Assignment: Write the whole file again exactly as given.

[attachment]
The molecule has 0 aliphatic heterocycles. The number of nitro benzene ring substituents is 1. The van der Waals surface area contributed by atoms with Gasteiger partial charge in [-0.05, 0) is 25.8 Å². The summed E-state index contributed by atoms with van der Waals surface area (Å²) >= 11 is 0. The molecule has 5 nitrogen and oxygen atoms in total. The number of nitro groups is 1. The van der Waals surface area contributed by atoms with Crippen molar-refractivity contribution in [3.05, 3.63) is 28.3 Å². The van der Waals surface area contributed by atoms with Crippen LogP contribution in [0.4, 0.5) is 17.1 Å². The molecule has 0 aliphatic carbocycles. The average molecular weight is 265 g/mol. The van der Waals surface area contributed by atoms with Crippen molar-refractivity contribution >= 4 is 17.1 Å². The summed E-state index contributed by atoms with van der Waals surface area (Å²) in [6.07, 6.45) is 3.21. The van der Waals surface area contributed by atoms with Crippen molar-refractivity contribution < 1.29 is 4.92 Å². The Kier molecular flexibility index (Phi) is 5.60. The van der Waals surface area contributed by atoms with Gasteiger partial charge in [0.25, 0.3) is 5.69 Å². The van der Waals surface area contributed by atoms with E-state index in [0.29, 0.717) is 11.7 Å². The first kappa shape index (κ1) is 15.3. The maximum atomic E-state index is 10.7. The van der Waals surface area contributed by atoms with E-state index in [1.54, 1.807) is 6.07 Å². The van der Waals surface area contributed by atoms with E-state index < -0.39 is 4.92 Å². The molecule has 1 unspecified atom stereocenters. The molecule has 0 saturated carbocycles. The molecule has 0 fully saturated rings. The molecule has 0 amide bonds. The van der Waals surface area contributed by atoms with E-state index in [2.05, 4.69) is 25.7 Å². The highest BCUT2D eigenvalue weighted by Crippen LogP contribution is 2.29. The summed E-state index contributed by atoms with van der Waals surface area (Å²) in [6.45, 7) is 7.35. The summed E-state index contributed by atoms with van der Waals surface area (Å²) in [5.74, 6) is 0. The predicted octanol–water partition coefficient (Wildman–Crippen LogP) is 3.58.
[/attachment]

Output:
The molecule has 0 aliphatic heterocycles. The number of nitro benzene ring substituents is 1. The van der Waals surface area contributed by atoms with Gasteiger partial charge in [-0.05, 0) is 25.8 Å². The summed E-state index contributed by atoms with van der Waals surface area (Å²) >= 11 is 0. The molecule has 5 nitrogen and oxygen atoms in total. The number of nitro groups is 1. The van der Waals surface area contributed by atoms with Crippen molar-refractivity contribution in [3.05, 3.63) is 28.3 Å². The van der Waals surface area contributed by atoms with Crippen LogP contribution in [0.4, 0.5) is 17.1 Å². The molecule has 0 aliphatic carbocycles. The average molecular weight is 265 g/mol. The van der Waals surface area contributed by atoms with Crippen molar-refractivity contribution >= 4 is 17.1 Å². The summed E-state index contributed by atoms with van der Waals surface area (Å²) in [6.07, 6.45) is 3.21. The van der Waals surface area contributed by atoms with Crippen molar-refractivity contribution < 1.29 is 4.92 Å². The Kier molecular flexibility index (Phi) is 5.60. The van der Waals surface area contributed by atoms with Gasteiger partial charge in [0.25, 0.3) is 5.69 Å². The van der Waals surface area contributed by atoms with E-state index in [0.29, 0.717) is 11.7 Å². The first kappa shape index (κ1) is 15.3. The maximum atomic E-state index is 10.7. The van der Waals surface area contributed by atoms with E-state index in [1.54, 1.807) is 6.07 Å². The van der Waals surface area contributed by atoms with E-state index < -0.39 is 4.92 Å². The molecule has 1 unspecified atom stereocenters. The molecule has 0 saturated carbocycles. The molecule has 0 fully saturated rings. The molecule has 0 amide bonds. The van der Waals surface area contributed by atoms with E-state index in [2.05, 4.69) is 25.7 Å². The highest BCUT2D eigenvalue weighted by Crippen LogP contribution is 2.29. The summed E-state index contributed by atoms with van der Waals surface area (Å²) in [6.45, 7) is 7.35. The summed E-state index contributed by atoms with van der Waals surface area (Å²) in [5.74, 6) is 0. The predicted octanol–water partition coefficient (Wildman–Crippen LogP) is 3.58.